“Good old Watson! You are the one fixed point in a changing age. There’s an east wind coming all the same, such a wind as never blew on England yet. It will be cold and bitter, Watson, and a good many of us may wither before its blast. But it’s God’s own wind none the less, and a cleaner, better, stronger land will lie in the sunshine when the storm has cleared.”
It seems out of character for Holmes to mention a supernatural force such as God, but this is the nature of the times. England during the war turned it all into a religious crusade amidst all the other propaganda in order to bolster the resolve of every citizen. Indeed, it’s a chestnut that has served England well throughout the centuries, allowing the Isles to survive and thrive against all manner of invasions within and without. By 1917, the Americans had formally entered the war, and ACD had such undying faith in them that the war was essentially already over the moment the declaration was made. It was simply that the Germans didn’t know it yet.
As stated, this is the last of the canonical chronology, with the remaining stories taking place before this point. There are, of course, non-canonical stories that have since gone on to portray Holmes as the retired beekeeper well into the postwar setting, and there are others even tie back directly into this story, such as Nicholas Meyer’s The Canary Trainer. Even though the story takes place during the Great Hiatus, the end of the book sees Holmes met with the request to investigate Von Bork, suggesting this is the reason for his return to public life in the first place. It’s a nice touch, I think, one that offers a greater transition for the character, even if it is non-canonical. In a manner of speaking, the canonical character ends when he ceases to be a detective and becomes a spy for the government. It’s natural to assume that, given the brutality of the war, Holmes didn’t stay retired, a point that isn’t spelled out at all, but still gives the average person of the era hope that he’s still out there, thwarting the German war machine. That idea would take hold a generation later on the big screen in the form of Basil Rathbone, whose Sherlock Holmes films were mostly World War II propaganda of the same vein.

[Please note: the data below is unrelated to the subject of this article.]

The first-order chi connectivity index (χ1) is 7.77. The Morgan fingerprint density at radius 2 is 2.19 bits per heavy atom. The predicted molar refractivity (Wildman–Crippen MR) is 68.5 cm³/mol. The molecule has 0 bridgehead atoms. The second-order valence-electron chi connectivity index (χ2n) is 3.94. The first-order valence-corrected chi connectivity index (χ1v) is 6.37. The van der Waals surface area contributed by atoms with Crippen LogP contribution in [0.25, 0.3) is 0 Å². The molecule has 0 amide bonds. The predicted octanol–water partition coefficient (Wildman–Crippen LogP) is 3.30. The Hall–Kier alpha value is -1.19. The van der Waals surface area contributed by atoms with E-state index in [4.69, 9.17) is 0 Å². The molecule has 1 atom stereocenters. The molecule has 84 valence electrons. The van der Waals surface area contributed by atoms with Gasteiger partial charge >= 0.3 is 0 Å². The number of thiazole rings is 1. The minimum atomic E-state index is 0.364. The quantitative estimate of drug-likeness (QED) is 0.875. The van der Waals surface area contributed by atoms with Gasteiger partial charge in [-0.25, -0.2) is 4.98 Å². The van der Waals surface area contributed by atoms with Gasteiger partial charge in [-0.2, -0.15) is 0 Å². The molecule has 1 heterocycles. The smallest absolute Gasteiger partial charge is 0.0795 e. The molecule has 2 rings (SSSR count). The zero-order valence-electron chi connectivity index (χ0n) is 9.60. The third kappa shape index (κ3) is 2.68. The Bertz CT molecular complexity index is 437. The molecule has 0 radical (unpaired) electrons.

And speaking of tie-ins, it is also of note that within this story Holmes reveals his identity to Von Bork by revealing the many cases in which he’s had cause to serve with or against the Germans on a number of occasions, hearkening all the way back to Irene Adler and “A Scandal in Bohemia.” It’s that sort of thing that helps to bring it all full circle.
Also of note, this isn’t a tale told to us by Watson. It’s a rare third-person narrative. There will be one more tale like this in the next collection, as well as one told by Holmes himself. In any case, this concludes the collection The Last Bow with the anthology’s aptly-titled namesake story. It is also where, for this project, I say farewell to Stephen Fry’s narrations due to an unresolved copyright issue. While my buddy reader will get to continue on with Fry because she’s in the UK, I will be switching over to my trusty Heirloom Edition narrated by the equally incredible Simon Vance… not that any of you readers care. You’ll still get the commentaries of the remaining 12 stories, on schedule, allowing us to finish up before Christmas.